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Board of Education Standards hosting Sioux Falls meeting

SIOUX FALLS, S.D. (KELO) — Debate around the proposed social studies standards will continue Monday in Sioux Falls. 

The South Dakota Board of Education Standards is hosting its second of four statewide meetings on the proposed standards at 9 a.m. at the Sioux Falls Convention Center. The official agenda for the meeting lists a public hearing for standards as the sixth item of business and you can listen to the meeting online. 

A total of up to 90 minutes will be allowed for proponent and opponent testimony. 

KELOLAND News will have coverage of the meeting online and on-air. You can find updates from the meeting below.

9 a.m.

The meeting has started.

Members of the board are: Becky Guffin, Phyllis Heineman, Rich Meyer, Terry Nebelsick, Linda Olsen, Julie Westra and Steve Willard. All members were present in Sioux Falls. 

8:50 a.m.

Ahead of the meeting, more than 800 pages of public comments on the social studies standards have been released.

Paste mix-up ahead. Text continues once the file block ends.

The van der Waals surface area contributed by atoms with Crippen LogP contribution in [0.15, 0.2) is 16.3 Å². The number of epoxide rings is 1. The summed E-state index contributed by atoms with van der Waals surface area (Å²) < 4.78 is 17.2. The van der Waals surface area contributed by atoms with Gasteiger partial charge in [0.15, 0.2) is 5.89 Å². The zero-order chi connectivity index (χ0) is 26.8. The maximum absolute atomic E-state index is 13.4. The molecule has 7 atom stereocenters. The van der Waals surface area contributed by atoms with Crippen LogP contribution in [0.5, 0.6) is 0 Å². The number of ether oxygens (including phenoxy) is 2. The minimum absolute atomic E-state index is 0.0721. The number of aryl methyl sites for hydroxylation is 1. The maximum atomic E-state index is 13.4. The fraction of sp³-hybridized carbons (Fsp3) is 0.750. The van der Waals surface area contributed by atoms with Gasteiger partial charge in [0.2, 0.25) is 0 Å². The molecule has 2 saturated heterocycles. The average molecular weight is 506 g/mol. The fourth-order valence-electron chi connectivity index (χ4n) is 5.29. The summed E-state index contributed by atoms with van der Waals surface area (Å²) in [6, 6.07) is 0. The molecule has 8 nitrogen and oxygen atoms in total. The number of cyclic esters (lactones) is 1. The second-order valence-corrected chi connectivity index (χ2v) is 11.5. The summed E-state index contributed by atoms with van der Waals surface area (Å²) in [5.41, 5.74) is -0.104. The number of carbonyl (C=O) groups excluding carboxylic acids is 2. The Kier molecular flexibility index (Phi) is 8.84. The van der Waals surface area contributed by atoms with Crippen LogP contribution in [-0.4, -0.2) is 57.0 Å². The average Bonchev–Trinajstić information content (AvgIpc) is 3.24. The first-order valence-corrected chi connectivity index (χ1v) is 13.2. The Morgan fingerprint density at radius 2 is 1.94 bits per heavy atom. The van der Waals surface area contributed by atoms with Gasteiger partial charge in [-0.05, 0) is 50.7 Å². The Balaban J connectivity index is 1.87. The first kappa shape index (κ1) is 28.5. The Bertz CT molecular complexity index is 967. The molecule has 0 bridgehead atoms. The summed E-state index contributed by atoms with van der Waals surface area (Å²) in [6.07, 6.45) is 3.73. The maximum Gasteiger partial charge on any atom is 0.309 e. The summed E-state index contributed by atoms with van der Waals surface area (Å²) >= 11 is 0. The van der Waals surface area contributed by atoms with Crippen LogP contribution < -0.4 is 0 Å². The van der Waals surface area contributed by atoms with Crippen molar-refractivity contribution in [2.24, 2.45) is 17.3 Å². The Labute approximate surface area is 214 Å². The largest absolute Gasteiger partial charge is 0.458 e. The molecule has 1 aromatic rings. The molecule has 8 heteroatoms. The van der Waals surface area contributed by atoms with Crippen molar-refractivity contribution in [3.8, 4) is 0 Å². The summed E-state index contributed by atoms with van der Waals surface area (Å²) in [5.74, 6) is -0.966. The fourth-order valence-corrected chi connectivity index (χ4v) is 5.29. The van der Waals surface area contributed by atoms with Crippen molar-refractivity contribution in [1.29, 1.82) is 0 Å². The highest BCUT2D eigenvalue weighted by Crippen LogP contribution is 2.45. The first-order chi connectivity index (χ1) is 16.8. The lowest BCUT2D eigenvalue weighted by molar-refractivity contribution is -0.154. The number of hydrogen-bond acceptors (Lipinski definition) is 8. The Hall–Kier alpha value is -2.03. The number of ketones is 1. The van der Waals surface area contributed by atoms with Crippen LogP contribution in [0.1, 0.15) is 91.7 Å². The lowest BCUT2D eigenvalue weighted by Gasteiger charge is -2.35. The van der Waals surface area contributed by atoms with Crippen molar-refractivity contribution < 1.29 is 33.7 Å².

Many of the comments opposed to the proposed standards center around concern that they are not “developmentally appropriate” for the various grade levels.

The South Dakota Department of Education has released three op-eds in support of the proposed standards. Janet Finzen, a member of the Social Studies Standards Revision Commission who worked on the proposed standards, wrote “complex social studies standards empower students to succeed in school and later in their careers and life.” 

The South Dakota Education Association has provided a side-by-side comparison for each grade level to the standards approved in 2015. 

Sandra Waltman, SDEA director of communications and government relations, told KELOLAND News in October the proposed standards haven’t changed and therefore the opposition remains from the SDEA and many other education associations and teachers across the state. 

Waltman said the main concerns are about memorization, the amount of content and the cost of changing curriculums to match the proposed standards. 

There is no current state or federal test that measures how students are learning about social studies in South Dakota. The proposed social studies standards doesn’t change that, but Waltman said part of how public schools are accredited is through aligning with statewide standards. 

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